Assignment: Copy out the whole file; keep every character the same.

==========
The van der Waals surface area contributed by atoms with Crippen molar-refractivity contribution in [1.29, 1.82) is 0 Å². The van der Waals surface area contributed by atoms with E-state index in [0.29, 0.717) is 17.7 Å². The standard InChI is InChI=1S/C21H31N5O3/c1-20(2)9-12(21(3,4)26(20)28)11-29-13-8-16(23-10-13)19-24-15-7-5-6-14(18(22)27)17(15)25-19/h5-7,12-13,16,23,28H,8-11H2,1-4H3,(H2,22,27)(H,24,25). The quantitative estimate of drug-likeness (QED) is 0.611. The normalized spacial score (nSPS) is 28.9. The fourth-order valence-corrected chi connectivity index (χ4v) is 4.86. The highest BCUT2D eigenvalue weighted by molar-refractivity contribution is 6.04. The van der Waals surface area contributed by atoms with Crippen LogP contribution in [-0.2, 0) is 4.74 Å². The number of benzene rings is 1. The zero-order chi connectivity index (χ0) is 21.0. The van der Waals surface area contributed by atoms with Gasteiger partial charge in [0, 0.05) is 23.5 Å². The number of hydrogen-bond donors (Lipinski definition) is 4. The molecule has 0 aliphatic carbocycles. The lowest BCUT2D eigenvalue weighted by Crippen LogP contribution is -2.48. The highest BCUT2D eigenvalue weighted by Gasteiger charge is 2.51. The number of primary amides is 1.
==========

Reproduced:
The van der Waals surface area contributed by atoms with Crippen molar-refractivity contribution in [1.29, 1.82) is 0 Å². The van der Waals surface area contributed by atoms with E-state index in [0.29, 0.717) is 17.7 Å². The standard InChI is InChI=1S/C21H31N5O3/c1-20(2)9-12(21(3,4)26(20)28)11-29-13-8-16(23-10-13)19-24-15-7-5-6-14(18(22)27)17(15)25-19/h5-7,12-13,16,23,28H,8-11H2,1-4H3,(H2,22,27)(H,24,25). The quantitative estimate of drug-likeness (QED) is 0.611. The normalized spacial score (nSPS) is 28.9. The fourth-order valence-corrected chi connectivity index (χ4v) is 4.86. The highest BCUT2D eigenvalue weighted by molar-refractivity contribution is 6.04. The van der Waals surface area contributed by atoms with Crippen LogP contribution in [-0.2, 0) is 4.74 Å². The number of benzene rings is 1. The zero-order chi connectivity index (χ0) is 21.0. The van der Waals surface area contributed by atoms with Gasteiger partial charge in [0, 0.05) is 23.5 Å². The number of hydrogen-bond donors (Lipinski definition) is 4. The molecule has 0 aliphatic carbocycles. The lowest BCUT2D eigenvalue weighted by Crippen LogP contribution is -2.48. The highest BCUT2D eigenvalue weighted by Gasteiger charge is 2.51. The number of primary amides is 1.